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ANZSOG’s digital focus: Martin Stewart-Weeks appointed Practice Fellow for Digital Government Strategy and Leadership, new credential being developed

7 September 2023

News and media


Image of ANZSOG facilitator Martin Stewart Weeks

The Australia and New Zealand of School of Government (ANZSOG) is boosting its presence in the data and digital space with the appointment of Martin Stewart-Weeks as Practice Fellow for Digital Government Strategy and Leadership, and work is underway to develop a new digital credential for the public sector.

Mr Stewart-Weeks is a strategic thinker, organisational consultant, policy analyst, facilitator and writer. Martin’s work draws on over 35 years’ experience spanning government, the “for purpose” or social sector and the corporate sector. He’s the co-author of two books on institutional change for the digital age and digital transformation in government and the public sector in Australia.

Mr Stewart-Weeks said he was excited about working with ANZSOG to build its presence in data, digital and AI.

“I think ANZSOG has an enormous opportunity to reinforce its role developing public sector leaders for the digital age,” he said.

“My sense is that any senior public sector leader’s core strength now has to embrace an understanding of the role and potential of digital systems, data, and AI in policy-making, regulatory work, and great public services.”

Mr Stewart-Weeks will be leading ANZSOG’s work on creating the Public Leadership in the Digital Age credential, aimed at agency head and deputy head level, to build knowledge and confidence around modern and ethical digital government, digital acumen and citizen-centric and place-based design.

The digital credential will provide current and aspiring senior leaders in government and the public sector with a basic grounding in modern public leadership at a time of transition and transformation driven by the combined impact of digital systems, data and AI.

The first module will focus on the impact of AI on government, with a pilot planned for November this year, and the full course to be rolled out in 2024. The program will be designed in consultation with university partners and governments.

Others involved with the credential include: the Human Technology Institute at the University of Technology, Sydney;​ the Australian Computer Society; Ian Oppermann, NSW Chief Data Scientist; Victor Dominello, CEO of Certum DCX and former NSW Minister for Digital Government and Customer Service; David Bartlett, former Premier of Tasmania​.

Making data and digital part of the bigger picture

Mr Stewart-Weeks said that the public sector understood the importance of data to their work, and the need to make it an integral part of all activities.

“You don’t need to be a data scientist or an AI expert, but as a public leader you’ve got to get your head around these capabilities,their potential and their risks. It’s not optional. It’s going to be central to high-quality public sector leadership.”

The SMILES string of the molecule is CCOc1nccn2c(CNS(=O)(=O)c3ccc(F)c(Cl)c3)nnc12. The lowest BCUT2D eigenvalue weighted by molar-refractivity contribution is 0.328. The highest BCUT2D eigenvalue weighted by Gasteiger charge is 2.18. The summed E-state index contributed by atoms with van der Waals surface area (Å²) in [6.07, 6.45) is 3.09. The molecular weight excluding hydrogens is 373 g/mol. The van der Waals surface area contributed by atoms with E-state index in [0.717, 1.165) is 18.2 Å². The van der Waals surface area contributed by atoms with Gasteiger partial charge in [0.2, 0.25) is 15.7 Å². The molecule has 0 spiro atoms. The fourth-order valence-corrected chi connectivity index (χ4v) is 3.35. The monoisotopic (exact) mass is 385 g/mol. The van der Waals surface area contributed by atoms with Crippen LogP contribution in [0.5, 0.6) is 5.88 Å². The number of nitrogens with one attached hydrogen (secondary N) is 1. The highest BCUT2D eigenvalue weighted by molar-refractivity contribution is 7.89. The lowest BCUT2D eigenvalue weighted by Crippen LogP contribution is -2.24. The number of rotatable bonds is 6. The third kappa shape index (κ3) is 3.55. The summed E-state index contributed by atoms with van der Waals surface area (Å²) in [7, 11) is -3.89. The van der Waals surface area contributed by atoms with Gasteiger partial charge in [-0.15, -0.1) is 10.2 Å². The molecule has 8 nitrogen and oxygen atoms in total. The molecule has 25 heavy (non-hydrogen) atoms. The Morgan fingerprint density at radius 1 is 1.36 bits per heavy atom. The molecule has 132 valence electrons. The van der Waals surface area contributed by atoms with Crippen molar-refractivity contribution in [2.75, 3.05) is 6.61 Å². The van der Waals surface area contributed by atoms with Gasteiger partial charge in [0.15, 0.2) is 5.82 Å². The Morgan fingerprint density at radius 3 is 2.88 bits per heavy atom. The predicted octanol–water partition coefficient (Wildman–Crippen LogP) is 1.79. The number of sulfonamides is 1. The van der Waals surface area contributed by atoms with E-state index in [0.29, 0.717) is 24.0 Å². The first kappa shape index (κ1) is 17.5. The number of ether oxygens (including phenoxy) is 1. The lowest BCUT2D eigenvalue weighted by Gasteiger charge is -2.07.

“Sometimes the data and digital work in government is not set in an appropriate strategic context. We think about the technical issues, the transactional and operational issues, all of which are important and often compelx. But I sometimes feel that public sector leaders don’t put that work in the context of what is happening through this revolution to big questions about the purpose, performance and role of government.

“The digital dimension, data and the AI agendas are becoming so big and so overwhelming that it is hard for public sector leaders to ignore them – and that is good thing. The most recent burst of activity around Generative AI and ChatGPT has absolutely made us all sit up and take notice.

“Those at the more technical end of digital, data and AI have got to spend more time explaining to policy and strategy leaders, why the technology piece is so significant to the things that matter to them, to tackling the huge number of policy challenges that they’ve got.”

Regulating AI and sharing data efficiently

He said that there would likely be pressure on governments to put new regulations and frameworks around the use of AI.

“The first question is; are the regulatory frameworks we’ve already got around privacy and data security for example fit for purpose, and are we using them well enough? The answer is probably not. I think there’ll be some quite strong pressure for some additional regulation in those areas where AI has the ability to impact people, especially vulnerable people in their lives. And we’ve already seen calls for outright prohibition in areas like facial recognition.”

He said that issues around data sharing – both across and within jurisdictions – were still not resolved and were holding up progress on addressing social issues.

“This is in part a reflection of the functional and jurisdictional boundaries in government. Data gets treated like every other issue because it is part of an underlying system that’s very strong on divisions and distinctions.

“But that is becoming less and less acceptable, whether it is around Closing the Gap or where there is a really difficult or complex social issue we want to solve, people are saying ‘honestly, we’ve got to find a way of doing this safely and more effectively.

“Necessity can be the mother of invention in this case, and the pioneering work that Ian Oppermann and the Australian Computer Society have done suggests that we can fashion the protocols and practices that make that outcome more likely.”

If you are interested in ANZSOG’s Public Leadership in the Digital Age credential, fill out this form and we will contact you when more information is available.